Welcome to our Query and 1st Page Workshop with some of our amazing Pitch Wars mentors. From a Rafflecopter lottery drawing, we selected writers to participate in our query and first page workshops. Each mentor has graciously critiqued a query or 500 word opening from our lucky winners. We’ll be posting four critiques per day (except weekends) through July 7. Our hope is that these samples will help shine up your query and first page and that you’ll get to know some of our wonderful Pitch Wars mentors. We appreciate our mentors for giving up their time to do the critiques. If you have something encouraging to add, feel free to comment below. Please keep all comments tasteful. We will delete any inappropriate or hurtful ones.
First up we have …
Pitch Wars Mentor N.K. Traver
As a freshman at the University of Colorado, N.K. TRAVER decided to pursue Information Technology because classmates said “no one could make a living with an English degree.” It wasn’t too many years later Traver realized it didn’t matter what the job paid—nothing would ever be as fulfilling as writing. Programmer by day, writer by night, it was only a matter of time before the two overlapped. Traver’s debut, DUPLICITY, a cyberthriller pitched as Breaking Bad meets The Matrix for teens, was named one of the ALA’s Quick Picks for Reluctant Readers in 2016. She is also a developmental editor for Cornerstones Literary Consultancy.
Author links: http://www.nktraver.com (website), https://twitter.com/nktraver (twitter), https://www.goodrea
N.K. recent release …
A computer-hacking teen. The girl who wants to save him. And a rogue mirror reflection that might be the death of them both.
Pitched as BREAKING BAD meets THE MATRIX for teens, DUPLICITY follows seventeen-year-old Brandon, a computer expert who hacks bank accounts in his free time, through a downward spiral of events after his mirror reflection starts moving on its own.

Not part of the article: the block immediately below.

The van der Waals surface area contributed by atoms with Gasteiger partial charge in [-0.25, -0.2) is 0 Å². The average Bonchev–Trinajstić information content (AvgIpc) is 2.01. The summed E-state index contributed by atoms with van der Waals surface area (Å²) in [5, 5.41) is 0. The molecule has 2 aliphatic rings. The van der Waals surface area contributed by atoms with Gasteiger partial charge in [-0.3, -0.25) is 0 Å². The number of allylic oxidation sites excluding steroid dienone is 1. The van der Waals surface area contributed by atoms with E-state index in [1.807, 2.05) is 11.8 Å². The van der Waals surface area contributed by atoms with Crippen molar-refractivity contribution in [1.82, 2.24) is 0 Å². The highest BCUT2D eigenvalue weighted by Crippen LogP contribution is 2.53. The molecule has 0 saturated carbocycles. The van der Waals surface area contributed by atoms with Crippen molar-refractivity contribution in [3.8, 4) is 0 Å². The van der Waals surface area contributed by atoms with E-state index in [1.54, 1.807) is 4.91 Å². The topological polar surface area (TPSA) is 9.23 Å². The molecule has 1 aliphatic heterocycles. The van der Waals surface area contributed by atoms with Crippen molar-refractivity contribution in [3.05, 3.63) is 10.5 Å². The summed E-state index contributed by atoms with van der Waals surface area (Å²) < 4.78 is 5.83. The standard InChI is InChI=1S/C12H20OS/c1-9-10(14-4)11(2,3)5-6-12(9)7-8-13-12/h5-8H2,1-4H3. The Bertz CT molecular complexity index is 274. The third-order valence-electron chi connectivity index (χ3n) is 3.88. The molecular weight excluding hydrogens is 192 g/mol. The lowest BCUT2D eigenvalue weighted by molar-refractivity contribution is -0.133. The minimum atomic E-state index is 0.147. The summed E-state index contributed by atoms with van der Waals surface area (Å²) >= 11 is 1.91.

N.K.’s Query Critique…
Dear Awesome Agent,
I’m hoping to interest you in my YA novel, THE TIME BENDER, a 73,000 word sci-fi/fantasy adventure. [Short and to the point. Perfect! I’d also add one or two lines here about why you chose to query this particular agent.]
Sixteen-year-old Selina can bend time, though she doesn’t realize it yet. She also has a rare disorder [which one?] which makes it next to impossible to socialize and find what she wants most: a boyfriend. Of course, there’s always super-loyal family-friend Alex, who’s been by her side like a seizure alert dog every time she’s had an “incident.” [What do you mean by “incident”? What happens and what help does Alex provide?] He’d like very much to fill the position of boyfriend. [I feel like we’re miss a “but…” here. He’s a close friend of Selina and cares for her – if Selina’s greatest desire is a boyfriend, what keeps her from seeing Alex in this role?]
When a couple of aliens arrive on Earth in search of a time-bender [this jarred me a bit. The first paragraph sets your world up to be rather realistic, with the cool addition of time-bending – now suddenly there are aliens. Can you weave this into the first paragraph better? For instance, are aliens a common thing in the world of your book? Are they always coming and going? If not, I’d ease us into this less abruptly], they awkwardly flirt their way through Selina’s defenses and try to convince her she’s their only hope to defeat their planet’s enemies, whose next target is Earth [Long sentence. Also, if they’re flirting with Selina, I assume that means they look human? Clarify for us. I’d also be more specific about who their shared enemies are, why those enemies are targeting Earth, and how Selina’s powers can help them. And, since even Selina doesn’t know she has these powers, how do the aliens find out she has them?]. Now Selina is avoiding the truth: she not only has fallen for one of the aliens, she also loves Alex. [When did this change happen and how?] If she leaves Earth she’ll never see him again. If she doesn’t go, she dooms Earth. [Why would she have to leave Earth to save it? Also, I’m not sure these are the right stakes. Not seeing Alex again would be sad, but that hardly holds a candle to Earth blowing up (or whatever is going to happen to it – you need to specify that too). Why couldn’t Alex go with them? Why couldn’t Selina come back later?]
For fans of Orson Scott Card’s ENDER’S GAME and OF POSEIDON by Anna Banks, THE TIME BENDER deals with the inelegance of being a teenager, the social stigma of looking different [I thought her disorder affected her socialization, not her looks?], and the difficulties of falling in love, no matter where you are in the universe.
I have a Masters of Arts in Teaching English. I self-published my first novel, a psychological thriller called XXXX. It was discovered by XXX in Germany and published through them in German (titled XXXX). I have also been indie-published.
I’ve pasted in XX pages per your guidelines. I hope to hear from you soon,